Writing isn’t easy, and it’s never perfect the first time. So don’t give up. Keep writing. Do read other books and stories like yours to see how it’s done. If you have a chance to learn more about writing, grab it! I’ve learned tons from conferences, workshops, and talking to other writers.

I think this tip works for both types of writers, meaning those who outline and those who “write by the seat of their pants,” but I am a complete “pantster” so I’m not one hundred percent sure.
Since most stories take place over time, make use of a calendar. (It can be a paper one or a software version.) Write down what happens to your character on Monday in the Monday box, then the same for Tuesday, etc. Pretty soon you’ll have a summary of your story. And if you need plot points A, B, and C to happen before the homecoming game on Friday, you can plan ahead before you write.
This technique is good for catching mistakes, too. For example, you don’t want your story to have two Thursdays in the same week.

My wish
is to fall
cranium over Converse
in dizzy, daydream-worthy
(If only it were that easy.)
When her parents split, Marcie is dragged from Idaho to a family summerhouse in New Hampshire. She leaves behind her friends, a group of freaks and geeks called the Leftovers, including her emo-rocker boyfriend, and her father. By the time Labor Day rolls around, Marcie suspects this "vacation" has become permanent. She starts at a new school where a cute boy brings her breakfast and a new romance heats up.
But understanding love, especially when you've watched your parents' affections end, is elusive. What does it feel like, really? can you even know it until you've lost it?
Starred Review From School Library Journal:The author does a terrific job of keeping the plot moving by using poetry to her advantage. Reluctant readers will appreciate the brevity while poetic souls will appreciate the format. full review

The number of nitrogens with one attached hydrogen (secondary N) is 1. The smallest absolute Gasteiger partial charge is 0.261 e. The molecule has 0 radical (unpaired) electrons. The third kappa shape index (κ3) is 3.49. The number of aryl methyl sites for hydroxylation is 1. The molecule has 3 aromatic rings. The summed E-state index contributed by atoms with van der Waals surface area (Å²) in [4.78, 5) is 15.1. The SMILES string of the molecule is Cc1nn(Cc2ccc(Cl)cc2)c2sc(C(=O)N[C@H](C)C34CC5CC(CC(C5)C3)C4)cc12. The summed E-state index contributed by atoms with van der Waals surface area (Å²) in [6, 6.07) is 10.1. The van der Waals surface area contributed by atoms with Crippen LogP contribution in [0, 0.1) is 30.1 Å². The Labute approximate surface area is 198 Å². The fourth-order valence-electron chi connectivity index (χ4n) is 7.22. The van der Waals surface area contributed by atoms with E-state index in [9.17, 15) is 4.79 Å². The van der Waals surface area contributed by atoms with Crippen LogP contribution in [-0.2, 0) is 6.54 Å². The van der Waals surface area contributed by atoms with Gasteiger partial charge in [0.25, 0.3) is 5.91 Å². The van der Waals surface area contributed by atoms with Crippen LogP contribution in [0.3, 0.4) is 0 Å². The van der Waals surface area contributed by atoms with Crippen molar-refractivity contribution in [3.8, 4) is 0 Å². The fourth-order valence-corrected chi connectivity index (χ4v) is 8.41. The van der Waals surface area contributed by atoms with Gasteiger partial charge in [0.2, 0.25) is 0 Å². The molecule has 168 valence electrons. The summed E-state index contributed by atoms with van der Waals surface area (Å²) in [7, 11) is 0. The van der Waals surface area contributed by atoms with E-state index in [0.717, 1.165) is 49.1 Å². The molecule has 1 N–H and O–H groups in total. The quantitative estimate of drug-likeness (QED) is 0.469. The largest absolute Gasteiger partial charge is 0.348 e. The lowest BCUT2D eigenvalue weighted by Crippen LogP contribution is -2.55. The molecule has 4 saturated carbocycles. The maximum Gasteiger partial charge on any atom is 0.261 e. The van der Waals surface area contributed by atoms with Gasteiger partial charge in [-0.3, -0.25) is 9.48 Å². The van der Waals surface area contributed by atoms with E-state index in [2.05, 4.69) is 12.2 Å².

–Kimberly Castle-Alberts
Stark County District Library, Canton, OH
From The Horn Book Guide:
The first-person verse narration wrought with satisfying angst makes Marcie’s woes and joys palpable. full review
From Booklist: This first novel may make teenage readers’ hearts beat a bit faster. full review
— Ann Kelley
From Publisher's Weekly:
With multiple shredded relationships and friendships, there’s more than enough angst to go around, as Marcie rages against the decisions her parents have made, as well as her own. full review
From Kirkus Reviews:
A verse novel with real depth to accompany all that white space. full review
From VOYA:
Although the words are simple, the themes of Love and Leftovers are not. full review
—Ed Goldberg
From the Bulletin for the Center of Children's Books: [Marcie's] story is thus as credible as her voice, and readers will relate to her complicated but accessible heartbreak, as she, like her parents, makes mistakes and struggles to fix them. full review—Karen Coats